Matt McCutchen's Web SiteEscape puzzle game  (Top, My modified version of Escape, Klotski embedding, Coq formalization, Escape in Escape embedding, Bottom).  Email me about this page.

Projects related to the puzzle game Escape

Status: active; 2019-present (supersedes any conflicting remarks left on this page; see the home page for definitions)

This part of my web site collects various projects related to the puzzle game Escape.  Please see that web site for an overview of Escape; I won't repeat the information here.  I welcome your feedback on any of the projects on this page; I can set up a mailing list or discussion forum of some kind if it seems worthwhile.

Warning: If you plan to work or play seriously with Escape on Linux, note that as of this writing (2020-02-28), both the Linux binary and the source tarball on the official web site are way out of date and have at least one severe known bug (a bookmark is silently lost if you try to save more than one bookmark on the same puzzle).  I urge you to get a more recent version of Escape, e.g., by building from the official source repository or using my modified version below.

My modified version of Escape [# Top]

Status: highly active!; 2019-present (supersedes any conflicting remarks left on this page; see the home page for definitions)

Icon for Matt's version of Escape
Icon for my version of Escape, featuring the upstream icon and the favicon of this site.

I am maintaining a modified version of Escape with a number of bug fixes and small enhancements.  While the amount of work I've done is modest compared to that of Tom 7 and other contributors, the changes may give you a significantly better experience depending on what you do with Escape, so I am doing what I can to promote my version and urging upstream to merge as many uncontroversial changes as possible.  You are welcome to submit changes to me (you will probably have more luck than with upstream); if I consider them worth maintaining, I will merge them, otherwise I may still link to your version.

To my knowledge, the only major problem in my version compared to upstream is that the built-in upgrader is disabled until I can add SSL support, since I don't want to distribute upgrades on an ongoing basis without SSL.  For the time being, you'll have to download new versions manually.

Quick installation of latest release (201609050.mattmccutchen202008280): Linux binary tar.gz, Windows installer, Windows binary zip.  In general, you should be able to install these over a previous version of Escape without losing your personal data.  Soon I hope to offer a way to switch from an upstream version of Escape using its built-in upgrader.  Please let me know by email or GitLab issue if you experience any problems.  I'd like to offer a Mac OS X release, but I don't have a Mac OS X machine to make it; let me know if you'd like to help with this.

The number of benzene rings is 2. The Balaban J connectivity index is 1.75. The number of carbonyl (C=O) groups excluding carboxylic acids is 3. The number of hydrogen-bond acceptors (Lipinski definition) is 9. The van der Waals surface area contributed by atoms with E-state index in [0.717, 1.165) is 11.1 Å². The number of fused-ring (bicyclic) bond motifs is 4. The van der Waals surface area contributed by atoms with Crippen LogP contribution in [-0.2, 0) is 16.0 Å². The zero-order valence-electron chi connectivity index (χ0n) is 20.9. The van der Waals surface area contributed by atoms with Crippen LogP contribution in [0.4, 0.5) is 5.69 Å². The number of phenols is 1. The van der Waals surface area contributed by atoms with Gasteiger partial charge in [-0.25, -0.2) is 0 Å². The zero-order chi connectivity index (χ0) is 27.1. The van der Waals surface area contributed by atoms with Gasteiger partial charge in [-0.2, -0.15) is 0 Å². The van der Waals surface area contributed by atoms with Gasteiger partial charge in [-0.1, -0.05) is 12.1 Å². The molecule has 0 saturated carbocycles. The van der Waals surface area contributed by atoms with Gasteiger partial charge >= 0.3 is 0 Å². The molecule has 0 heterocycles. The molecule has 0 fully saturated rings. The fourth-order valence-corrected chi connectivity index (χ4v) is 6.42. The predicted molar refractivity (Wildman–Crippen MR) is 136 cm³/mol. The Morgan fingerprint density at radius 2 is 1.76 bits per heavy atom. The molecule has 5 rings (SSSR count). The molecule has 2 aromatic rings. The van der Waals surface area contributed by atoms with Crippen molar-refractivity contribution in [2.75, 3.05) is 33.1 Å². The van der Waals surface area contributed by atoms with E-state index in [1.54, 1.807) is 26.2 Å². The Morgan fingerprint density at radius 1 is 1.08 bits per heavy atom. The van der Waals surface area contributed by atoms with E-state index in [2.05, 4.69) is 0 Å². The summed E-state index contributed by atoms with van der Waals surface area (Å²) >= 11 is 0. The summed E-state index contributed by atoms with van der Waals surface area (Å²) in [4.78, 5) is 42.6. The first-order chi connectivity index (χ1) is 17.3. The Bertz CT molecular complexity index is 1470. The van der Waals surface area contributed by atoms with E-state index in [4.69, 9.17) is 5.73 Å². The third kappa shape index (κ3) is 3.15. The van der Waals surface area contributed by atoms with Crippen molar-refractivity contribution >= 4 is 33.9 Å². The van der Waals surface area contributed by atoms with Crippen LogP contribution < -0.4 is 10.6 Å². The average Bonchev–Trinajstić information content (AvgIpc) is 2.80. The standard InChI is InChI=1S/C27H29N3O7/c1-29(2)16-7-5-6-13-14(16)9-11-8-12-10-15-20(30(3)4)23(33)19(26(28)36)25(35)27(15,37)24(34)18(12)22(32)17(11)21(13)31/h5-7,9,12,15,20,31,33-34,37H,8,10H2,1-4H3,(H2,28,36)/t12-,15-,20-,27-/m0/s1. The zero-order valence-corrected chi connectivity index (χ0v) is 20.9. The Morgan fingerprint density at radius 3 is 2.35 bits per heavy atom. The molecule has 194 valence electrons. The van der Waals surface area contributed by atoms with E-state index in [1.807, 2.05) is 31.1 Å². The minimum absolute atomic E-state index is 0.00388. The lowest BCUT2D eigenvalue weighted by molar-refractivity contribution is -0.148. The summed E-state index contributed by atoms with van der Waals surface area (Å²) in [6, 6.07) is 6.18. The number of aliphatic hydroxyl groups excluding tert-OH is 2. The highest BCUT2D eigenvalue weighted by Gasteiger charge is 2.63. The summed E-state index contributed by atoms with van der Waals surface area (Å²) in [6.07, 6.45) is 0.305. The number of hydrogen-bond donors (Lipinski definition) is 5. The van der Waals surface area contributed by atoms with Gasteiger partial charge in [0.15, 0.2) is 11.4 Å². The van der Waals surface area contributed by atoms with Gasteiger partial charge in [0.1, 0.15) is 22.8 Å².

Source code, issue tracking, all releases, etc. on GitLab.  (For the first time, I had a completely free choice of hosting for one of my projects and have chosen an external service, despite my usual preference to keep everything under my control, because I hope it will be less work for both me and potential contributors and I believe the security and privacy risk is low.  If you have any concerns about my use of GitLab, feel free to email me.)

The most notable changes in my version:

For more information, see the bottom of the help file for the latest release.

Klotski embedding [# Top]

Status: dormant; 2019 (supersedes any conflicting remarks left on this page; see the home page for definitions)

I've developed an embedding of several Klotski puzzles in Escape, meaning that the Klotski puzzles can be played from within Escape.  My write-up on this is long enough that it is on its own page.

Coq formalization [# Top]

Status: dormant; 2020 (supersedes any conflicting remarks left on this page; see the home page for definitions)

I have reimplemented the rules of Escape in the Coq mechanized proof system, anticipating use cases such as:

(Caveat: It's a huge amount of work to prove anything interesting in Coq about a system as complex as Escape, at least without Coq skills orders of magnitude better than mine.  So I don't know if the use cases will end up being realistic.  So far, I just had fun reimplementing and testing the rules.)

In addition to the core Escape logic in Coq, there is OCaml code that works with the data types extracted from Coq and can read and write puzzle files (esx) and read the solutions from a player file (esp).

Like my version of the Escape application, this codebase is hosted on GitLab and the same remarks apply.

Escape in Escape embedding [# Top]

Status: on hold; 2020 (supersedes any conflicting remarks left on this page; see the home page for definitions)

I've done some design work for an embedding of Escape in itself (not the identity!).  Since the rules of Escape are so complicated, I expect the output puzzles to be way over the standard size limits even for the most trivial input puzzles; this was a large motivation for me to remove the limits in my version of Escape.  I have a sketch of the UI and some ideas about the data representation and the implementation of certain parts.  I have no materials to share yet, but if you are working on the same thing, please do contact me so we can avoid duplicating work.


Matt McCutchen's Web SiteEscape puzzle game  (Top, My modified version of Escape, Klotski embedding, Coq formalization, Escape in Escape embedding, Bottom).  Email me about this page.
Modification time of this page's main source file: 2020-09-16 13:05:50 +0000
Except where otherwise noted, Matt McCutchen waives his copyright to the content of this site.  This site comes with absolutely no warranty.  Why?